SBIR Phase I:Sample Classification and Biomarker Discovery by Comprehensive Metabolomic Analysis
National Science Foundation
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Small Business Information
201 N 8 ST, Suite 420, LINCOLN, NE, 68508
Socially and Economically Disadvantaged:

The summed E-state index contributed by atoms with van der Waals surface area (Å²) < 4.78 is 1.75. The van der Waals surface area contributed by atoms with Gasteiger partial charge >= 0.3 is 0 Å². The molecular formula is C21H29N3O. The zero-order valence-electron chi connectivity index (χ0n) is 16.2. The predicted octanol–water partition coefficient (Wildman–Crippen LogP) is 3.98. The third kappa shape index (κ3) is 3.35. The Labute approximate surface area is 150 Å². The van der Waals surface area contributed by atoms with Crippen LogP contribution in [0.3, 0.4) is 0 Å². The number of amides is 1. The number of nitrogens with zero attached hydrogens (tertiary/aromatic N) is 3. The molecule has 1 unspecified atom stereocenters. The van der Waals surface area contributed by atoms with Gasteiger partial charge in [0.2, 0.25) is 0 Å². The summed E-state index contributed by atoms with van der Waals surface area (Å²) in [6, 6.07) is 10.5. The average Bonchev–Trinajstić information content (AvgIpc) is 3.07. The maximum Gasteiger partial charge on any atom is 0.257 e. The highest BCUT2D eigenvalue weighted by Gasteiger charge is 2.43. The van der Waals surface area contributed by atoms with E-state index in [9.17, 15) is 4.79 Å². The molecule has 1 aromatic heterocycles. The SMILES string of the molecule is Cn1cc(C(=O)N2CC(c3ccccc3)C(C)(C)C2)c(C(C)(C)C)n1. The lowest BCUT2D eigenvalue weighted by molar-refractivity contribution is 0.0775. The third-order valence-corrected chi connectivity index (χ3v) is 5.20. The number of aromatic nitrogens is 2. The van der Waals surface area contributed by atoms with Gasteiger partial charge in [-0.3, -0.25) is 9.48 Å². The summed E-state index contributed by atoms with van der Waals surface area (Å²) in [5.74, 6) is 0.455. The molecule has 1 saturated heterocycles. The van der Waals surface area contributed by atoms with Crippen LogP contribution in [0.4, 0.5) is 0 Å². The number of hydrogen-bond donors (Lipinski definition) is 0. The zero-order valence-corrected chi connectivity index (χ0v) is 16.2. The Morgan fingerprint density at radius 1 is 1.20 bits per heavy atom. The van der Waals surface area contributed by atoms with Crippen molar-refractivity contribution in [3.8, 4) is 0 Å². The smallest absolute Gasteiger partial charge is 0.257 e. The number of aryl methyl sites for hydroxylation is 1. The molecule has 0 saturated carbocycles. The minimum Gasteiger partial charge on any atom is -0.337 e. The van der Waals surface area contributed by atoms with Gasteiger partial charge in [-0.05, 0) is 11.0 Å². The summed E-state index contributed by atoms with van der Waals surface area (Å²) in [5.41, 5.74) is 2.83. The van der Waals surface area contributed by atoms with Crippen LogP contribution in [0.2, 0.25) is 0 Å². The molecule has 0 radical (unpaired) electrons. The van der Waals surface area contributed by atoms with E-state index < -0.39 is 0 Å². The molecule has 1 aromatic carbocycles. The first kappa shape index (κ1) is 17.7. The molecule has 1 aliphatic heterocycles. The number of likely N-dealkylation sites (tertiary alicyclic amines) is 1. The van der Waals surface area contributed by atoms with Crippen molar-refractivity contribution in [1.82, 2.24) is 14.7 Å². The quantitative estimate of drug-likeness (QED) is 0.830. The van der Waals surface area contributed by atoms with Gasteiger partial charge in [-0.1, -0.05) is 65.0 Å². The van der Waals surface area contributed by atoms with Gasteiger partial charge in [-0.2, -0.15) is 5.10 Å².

AbstractThis Small Business Innovation Research (SBIR) Phase I project proposes to develop a system for automated classification of biological samples and discovery of biomarkers. The goal is a system to perform comprehensive pattern analysis of state-of-the-art biochemical separations generated by comprehensive two-dimensional gas chromatography (GCxGC) with high-resolution mass spectrometry (HRMS). A critical challenge for elective utilization of GCxGC-HRMS for biochemical classification and biomarker discovery is the diffculty of analyzing and interpreting the massive, complex data for metabolomic and proteomic features. The quantity and complexity of the data, as well as the large dimensionality of the biochemistry in which significant characteristics may be subtle and involve patterns of variations in multiple constituents, necessitate the investigation and development of new bioinformatics. The principal technical objective is an innovative framework for comprehensive feature matching and analysis across many samples. Feature matching is the basis for uniformly labeling structures so that similarities and differences can be documented. Specifically, the framework will incorporate advanced methods for multidimensional peak detection, peak pattern matching across large sample sets, data alignment, GCxGC-HRMS feature computations, and classification with large feature sets. The anticipated result is the technical foundation for a commercial system to classify biological samples and identify significant biomarkers. The broader impact/commercial potential of this project, if successful, will be a better understanding of biochemical processes and discovery of metabolomic and proteomic biomarkers, leading to improved methods for disease diagnoses and treatments. These innovative bioinformatics will contribute to economic competitiveness in the global market for analytical technologies and will foster utilization of advanced GCxGC-HRMS instrumentation. The informatics developed in this project also will be relevant for other classification problems involving multidimensional, multispectral data, including other applications (such as biofuels),other types of chemical analyses (such as multidimensional spectroscopy), and other fields (such as remote-sensing multispectral geospatial imagers). The project will contribute to workforce development, by involving student interns in research experiences through internships and project sponsorships, and to education, by providing software and example data to allow students to more easily explore biochemical complexity.
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